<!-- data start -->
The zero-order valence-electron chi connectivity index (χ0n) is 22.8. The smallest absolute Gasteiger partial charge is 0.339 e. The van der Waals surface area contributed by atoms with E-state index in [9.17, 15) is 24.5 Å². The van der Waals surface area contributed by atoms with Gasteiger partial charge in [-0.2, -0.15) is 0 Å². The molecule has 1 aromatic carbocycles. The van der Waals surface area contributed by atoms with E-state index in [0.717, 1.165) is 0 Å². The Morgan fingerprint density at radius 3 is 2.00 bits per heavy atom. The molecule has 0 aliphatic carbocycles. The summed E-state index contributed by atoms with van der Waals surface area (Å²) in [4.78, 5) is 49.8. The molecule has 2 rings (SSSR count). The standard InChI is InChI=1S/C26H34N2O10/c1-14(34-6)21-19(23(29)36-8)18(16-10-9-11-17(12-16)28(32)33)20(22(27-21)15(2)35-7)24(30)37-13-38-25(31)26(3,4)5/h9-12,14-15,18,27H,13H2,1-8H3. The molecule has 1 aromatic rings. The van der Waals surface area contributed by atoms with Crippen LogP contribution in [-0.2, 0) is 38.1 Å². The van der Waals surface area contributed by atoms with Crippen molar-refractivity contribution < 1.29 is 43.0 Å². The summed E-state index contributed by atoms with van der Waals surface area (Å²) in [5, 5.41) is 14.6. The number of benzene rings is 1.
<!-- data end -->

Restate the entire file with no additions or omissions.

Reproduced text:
The zero-order valence-electron chi connectivity index (χ0n) is 22.8. The smallest absolute Gasteiger partial charge is 0.339 e. The van der Waals surface area contributed by atoms with E-state index in [9.17, 15) is 24.5 Å². The van der Waals surface area contributed by atoms with Gasteiger partial charge in [-0.2, -0.15) is 0 Å². The molecule has 1 aromatic carbocycles. The van der Waals surface area contributed by atoms with E-state index in [0.717, 1.165) is 0 Å². The Morgan fingerprint density at radius 3 is 2.00 bits per heavy atom. The molecule has 0 aliphatic carbocycles. The summed E-state index contributed by atoms with van der Waals surface area (Å²) in [4.78, 5) is 49.8. The molecule has 2 rings (SSSR count). The standard InChI is InChI=1S/C26H34N2O10/c1-14(34-6)21-19(23(29)36-8)18(16-10-9-11-17(12-16)28(32)33)20(22(27-21)15(2)35-7)24(30)37-13-38-25(31)26(3,4)5/h9-12,14-15,18,27H,13H2,1-8H3. The molecule has 1 aromatic rings. The van der Waals surface area contributed by atoms with Crippen LogP contribution in [-0.2, 0) is 38.1 Å². The van der Waals surface area contributed by atoms with Crippen molar-refractivity contribution < 1.29 is 43.0 Å². The summed E-state index contributed by atoms with van der Waals surface area (Å²) in [5, 5.41) is 14.6. The number of benzene rings is 1.